Yes you can win in many cases by remaining “hidden” as CEO — but the more enterprise your customer base is, the more important getting and being out there is.
Let’s contrast Box and Dropbox. Both grew into huge wins and highly successful public companies. But Box became 95%+ enterprise by revenue over time, and Dropbox is still 95% SMB and smaller and consumer.
As Box went/tilted from a consumer to an enterprise app, Aaron Levie became highly visible. He stopped sitting in front of a computer all day with the dev team, and put on suits, and spoke everywhere. Box starting putting on 2 big customer events a year, and Aaron started guest blogging on TechCrunch, and just started to be … everywhere. His incredible drive, passion and charisma helped Box break out from the other enterprise solutions in the space. His twitter account became iconic.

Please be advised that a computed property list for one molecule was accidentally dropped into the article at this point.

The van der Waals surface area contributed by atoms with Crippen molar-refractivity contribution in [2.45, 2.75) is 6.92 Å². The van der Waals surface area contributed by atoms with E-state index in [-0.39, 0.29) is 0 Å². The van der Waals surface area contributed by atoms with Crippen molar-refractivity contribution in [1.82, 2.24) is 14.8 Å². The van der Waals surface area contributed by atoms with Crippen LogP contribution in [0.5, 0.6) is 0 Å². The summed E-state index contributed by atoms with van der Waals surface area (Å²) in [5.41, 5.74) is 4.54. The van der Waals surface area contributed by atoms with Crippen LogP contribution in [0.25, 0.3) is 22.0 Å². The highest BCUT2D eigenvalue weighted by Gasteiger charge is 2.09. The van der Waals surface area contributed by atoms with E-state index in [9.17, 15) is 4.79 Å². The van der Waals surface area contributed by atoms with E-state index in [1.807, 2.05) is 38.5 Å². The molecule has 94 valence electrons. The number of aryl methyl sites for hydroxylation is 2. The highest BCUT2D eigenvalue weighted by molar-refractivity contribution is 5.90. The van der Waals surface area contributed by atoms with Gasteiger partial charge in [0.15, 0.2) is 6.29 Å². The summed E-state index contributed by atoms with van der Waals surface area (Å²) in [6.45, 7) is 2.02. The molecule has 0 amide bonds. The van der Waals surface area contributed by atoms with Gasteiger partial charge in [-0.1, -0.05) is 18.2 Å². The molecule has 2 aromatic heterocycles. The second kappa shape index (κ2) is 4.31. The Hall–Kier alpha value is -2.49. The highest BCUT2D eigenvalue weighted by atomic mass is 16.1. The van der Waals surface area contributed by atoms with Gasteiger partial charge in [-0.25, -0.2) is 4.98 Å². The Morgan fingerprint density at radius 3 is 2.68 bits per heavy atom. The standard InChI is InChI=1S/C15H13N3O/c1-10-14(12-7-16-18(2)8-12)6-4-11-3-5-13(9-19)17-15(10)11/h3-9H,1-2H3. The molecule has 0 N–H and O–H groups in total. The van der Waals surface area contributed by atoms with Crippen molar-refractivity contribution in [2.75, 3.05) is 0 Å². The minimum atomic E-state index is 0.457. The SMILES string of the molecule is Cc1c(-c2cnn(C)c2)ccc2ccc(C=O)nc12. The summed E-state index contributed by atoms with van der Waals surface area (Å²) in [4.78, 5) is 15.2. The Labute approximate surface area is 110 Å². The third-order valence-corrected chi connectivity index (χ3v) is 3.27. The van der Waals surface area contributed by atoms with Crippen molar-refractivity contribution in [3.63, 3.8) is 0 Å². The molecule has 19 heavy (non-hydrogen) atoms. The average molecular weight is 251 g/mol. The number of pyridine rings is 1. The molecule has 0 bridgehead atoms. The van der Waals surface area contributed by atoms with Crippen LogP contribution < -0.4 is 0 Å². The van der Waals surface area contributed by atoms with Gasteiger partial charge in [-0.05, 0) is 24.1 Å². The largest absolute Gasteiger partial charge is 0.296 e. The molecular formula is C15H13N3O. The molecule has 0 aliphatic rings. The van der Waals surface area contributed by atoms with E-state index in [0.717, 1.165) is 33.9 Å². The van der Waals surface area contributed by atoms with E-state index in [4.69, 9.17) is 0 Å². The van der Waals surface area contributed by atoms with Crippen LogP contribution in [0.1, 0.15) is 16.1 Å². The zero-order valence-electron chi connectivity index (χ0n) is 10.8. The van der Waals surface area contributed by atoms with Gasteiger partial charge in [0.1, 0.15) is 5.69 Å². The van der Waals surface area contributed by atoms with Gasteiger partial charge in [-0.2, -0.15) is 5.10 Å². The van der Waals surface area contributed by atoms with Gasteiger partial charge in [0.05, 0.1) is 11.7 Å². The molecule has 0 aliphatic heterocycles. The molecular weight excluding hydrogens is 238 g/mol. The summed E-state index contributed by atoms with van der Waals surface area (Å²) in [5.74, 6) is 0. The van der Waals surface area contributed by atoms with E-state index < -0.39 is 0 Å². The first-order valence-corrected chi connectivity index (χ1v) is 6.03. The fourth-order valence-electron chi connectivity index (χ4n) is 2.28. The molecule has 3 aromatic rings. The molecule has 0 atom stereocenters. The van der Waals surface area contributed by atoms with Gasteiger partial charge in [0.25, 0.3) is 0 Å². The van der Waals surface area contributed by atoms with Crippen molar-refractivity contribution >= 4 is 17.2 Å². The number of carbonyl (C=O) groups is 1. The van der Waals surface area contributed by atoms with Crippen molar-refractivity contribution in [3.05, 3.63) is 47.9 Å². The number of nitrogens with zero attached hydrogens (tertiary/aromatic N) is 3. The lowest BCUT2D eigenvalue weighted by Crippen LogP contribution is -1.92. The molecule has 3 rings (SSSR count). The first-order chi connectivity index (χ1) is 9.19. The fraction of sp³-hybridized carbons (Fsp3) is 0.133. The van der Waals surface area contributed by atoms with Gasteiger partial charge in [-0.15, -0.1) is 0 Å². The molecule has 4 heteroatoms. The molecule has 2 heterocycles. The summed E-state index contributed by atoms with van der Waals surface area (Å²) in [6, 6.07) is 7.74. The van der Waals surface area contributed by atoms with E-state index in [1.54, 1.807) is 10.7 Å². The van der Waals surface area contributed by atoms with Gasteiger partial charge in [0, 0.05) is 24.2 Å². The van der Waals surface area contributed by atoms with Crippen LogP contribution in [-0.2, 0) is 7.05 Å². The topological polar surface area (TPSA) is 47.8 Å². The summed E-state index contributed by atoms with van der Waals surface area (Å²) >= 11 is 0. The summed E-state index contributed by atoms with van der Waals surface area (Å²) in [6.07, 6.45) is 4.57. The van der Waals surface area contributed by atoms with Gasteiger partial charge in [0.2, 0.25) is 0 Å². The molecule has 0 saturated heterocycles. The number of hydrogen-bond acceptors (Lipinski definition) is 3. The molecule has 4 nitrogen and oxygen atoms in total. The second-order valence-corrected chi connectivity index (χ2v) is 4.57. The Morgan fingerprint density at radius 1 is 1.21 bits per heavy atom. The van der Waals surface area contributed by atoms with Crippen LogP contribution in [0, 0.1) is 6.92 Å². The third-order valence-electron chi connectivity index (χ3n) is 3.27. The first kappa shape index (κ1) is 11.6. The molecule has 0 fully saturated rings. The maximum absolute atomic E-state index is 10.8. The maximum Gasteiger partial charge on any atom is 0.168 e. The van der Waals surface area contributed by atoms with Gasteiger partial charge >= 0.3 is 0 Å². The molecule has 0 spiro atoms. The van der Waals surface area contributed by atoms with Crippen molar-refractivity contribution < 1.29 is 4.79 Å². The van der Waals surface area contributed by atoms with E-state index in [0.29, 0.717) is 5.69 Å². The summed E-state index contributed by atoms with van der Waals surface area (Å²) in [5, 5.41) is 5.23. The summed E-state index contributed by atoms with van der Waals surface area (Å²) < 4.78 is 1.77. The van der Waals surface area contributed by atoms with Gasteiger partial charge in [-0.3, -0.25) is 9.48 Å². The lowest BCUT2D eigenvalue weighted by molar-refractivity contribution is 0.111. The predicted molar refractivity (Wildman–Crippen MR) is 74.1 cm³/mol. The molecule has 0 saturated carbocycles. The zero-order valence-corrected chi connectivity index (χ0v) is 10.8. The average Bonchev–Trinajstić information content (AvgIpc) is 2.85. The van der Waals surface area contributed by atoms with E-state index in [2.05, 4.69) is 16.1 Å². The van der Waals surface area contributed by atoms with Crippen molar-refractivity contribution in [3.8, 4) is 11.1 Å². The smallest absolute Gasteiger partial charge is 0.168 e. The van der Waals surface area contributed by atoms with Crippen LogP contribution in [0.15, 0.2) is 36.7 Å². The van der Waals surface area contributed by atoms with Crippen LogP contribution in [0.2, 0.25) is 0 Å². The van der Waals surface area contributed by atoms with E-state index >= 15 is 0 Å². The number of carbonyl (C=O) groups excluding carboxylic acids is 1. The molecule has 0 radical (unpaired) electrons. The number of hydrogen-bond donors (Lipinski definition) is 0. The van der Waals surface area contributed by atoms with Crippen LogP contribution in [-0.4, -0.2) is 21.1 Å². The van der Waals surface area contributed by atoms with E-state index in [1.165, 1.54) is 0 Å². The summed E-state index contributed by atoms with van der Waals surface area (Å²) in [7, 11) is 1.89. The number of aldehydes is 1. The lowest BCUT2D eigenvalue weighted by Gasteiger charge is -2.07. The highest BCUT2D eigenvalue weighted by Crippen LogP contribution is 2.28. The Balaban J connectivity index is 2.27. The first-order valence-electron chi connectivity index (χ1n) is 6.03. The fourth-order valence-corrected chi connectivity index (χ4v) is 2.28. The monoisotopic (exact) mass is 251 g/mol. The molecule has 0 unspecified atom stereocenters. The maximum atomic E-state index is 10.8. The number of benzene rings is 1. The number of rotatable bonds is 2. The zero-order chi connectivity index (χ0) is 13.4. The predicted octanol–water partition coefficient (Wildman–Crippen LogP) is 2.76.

Drew Houston, CEO of Dropbox, was much more low profile. Less TV, far fewer events, no big customer conference, etc. Few tweets. He let the product speak for itself, like Facebook, Snap, etc. But — Dropbox is much more of a consumer and SMB focused product.
When the deal sizes are bigger, getting out there and being with customers really works. In person, at events, in the media — it all works. The Box customers I meet love, love, love Aaron Levie. But when you have 100s of millions of users, that stuff helps but the 1-on-1 portion doesn’t really scale. You can’t meet every $5/month customer. But you can meet every $500k a year customer, one way or another.
Look at Marc Benioff. Is he hidden? And they close big, big, big deals.
Either way, “getting out there” helps a lot with recruiting. Unless the product is so popular with end users, the product itself can serve that role.